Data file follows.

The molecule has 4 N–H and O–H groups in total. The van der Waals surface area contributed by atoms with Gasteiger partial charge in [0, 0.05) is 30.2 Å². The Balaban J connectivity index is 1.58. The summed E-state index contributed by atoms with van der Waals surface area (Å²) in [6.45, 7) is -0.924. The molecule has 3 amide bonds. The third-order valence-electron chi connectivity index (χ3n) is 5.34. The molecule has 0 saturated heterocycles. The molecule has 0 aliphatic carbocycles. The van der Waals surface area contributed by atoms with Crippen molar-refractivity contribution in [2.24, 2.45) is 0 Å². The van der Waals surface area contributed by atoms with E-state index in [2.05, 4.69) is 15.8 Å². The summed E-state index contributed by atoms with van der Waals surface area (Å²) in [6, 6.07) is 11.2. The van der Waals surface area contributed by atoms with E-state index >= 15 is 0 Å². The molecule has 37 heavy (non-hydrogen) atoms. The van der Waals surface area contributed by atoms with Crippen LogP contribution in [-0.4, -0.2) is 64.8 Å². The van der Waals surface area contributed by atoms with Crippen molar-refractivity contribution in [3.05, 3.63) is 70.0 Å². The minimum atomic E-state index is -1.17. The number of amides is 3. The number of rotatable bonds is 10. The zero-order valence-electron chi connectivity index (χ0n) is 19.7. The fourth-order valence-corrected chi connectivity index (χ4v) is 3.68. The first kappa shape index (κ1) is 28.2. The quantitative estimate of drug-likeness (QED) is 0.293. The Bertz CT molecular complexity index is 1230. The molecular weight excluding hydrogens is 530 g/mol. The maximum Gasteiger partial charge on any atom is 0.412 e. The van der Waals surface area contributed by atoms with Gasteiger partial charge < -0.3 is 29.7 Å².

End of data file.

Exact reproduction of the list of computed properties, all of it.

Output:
The molecule has 4 N–H and O–H groups in total. The van der Waals surface area contributed by atoms with Gasteiger partial charge in [0, 0.05) is 30.2 Å². The Balaban J connectivity index is 1.58. The summed E-state index contributed by atoms with van der Waals surface area (Å²) in [6.45, 7) is -0.924. The molecule has 3 amide bonds. The third-order valence-electron chi connectivity index (χ3n) is 5.34. The molecule has 0 saturated heterocycles. The molecule has 0 aliphatic carbocycles. The van der Waals surface area contributed by atoms with Crippen molar-refractivity contribution in [2.24, 2.45) is 0 Å². The van der Waals surface area contributed by atoms with E-state index in [2.05, 4.69) is 15.8 Å². The summed E-state index contributed by atoms with van der Waals surface area (Å²) in [6, 6.07) is 11.2. The van der Waals surface area contributed by atoms with E-state index >= 15 is 0 Å². The molecule has 37 heavy (non-hydrogen) atoms. The van der Waals surface area contributed by atoms with Crippen LogP contribution in [-0.4, -0.2) is 64.8 Å². The van der Waals surface area contributed by atoms with Crippen molar-refractivity contribution in [3.05, 3.63) is 70.0 Å². The minimum atomic E-state index is -1.17. The number of amides is 3. The number of rotatable bonds is 10. The zero-order valence-electron chi connectivity index (χ0n) is 19.7. The fourth-order valence-corrected chi connectivity index (χ4v) is 3.68. The first kappa shape index (κ1) is 28.2. The quantitative estimate of drug-likeness (QED) is 0.293. The Bertz CT molecular complexity index is 1230. The molecular weight excluding hydrogens is 530 g/mol. The maximum Gasteiger partial charge on any atom is 0.412 e. The van der Waals surface area contributed by atoms with Gasteiger partial charge < -0.3 is 29.7 Å².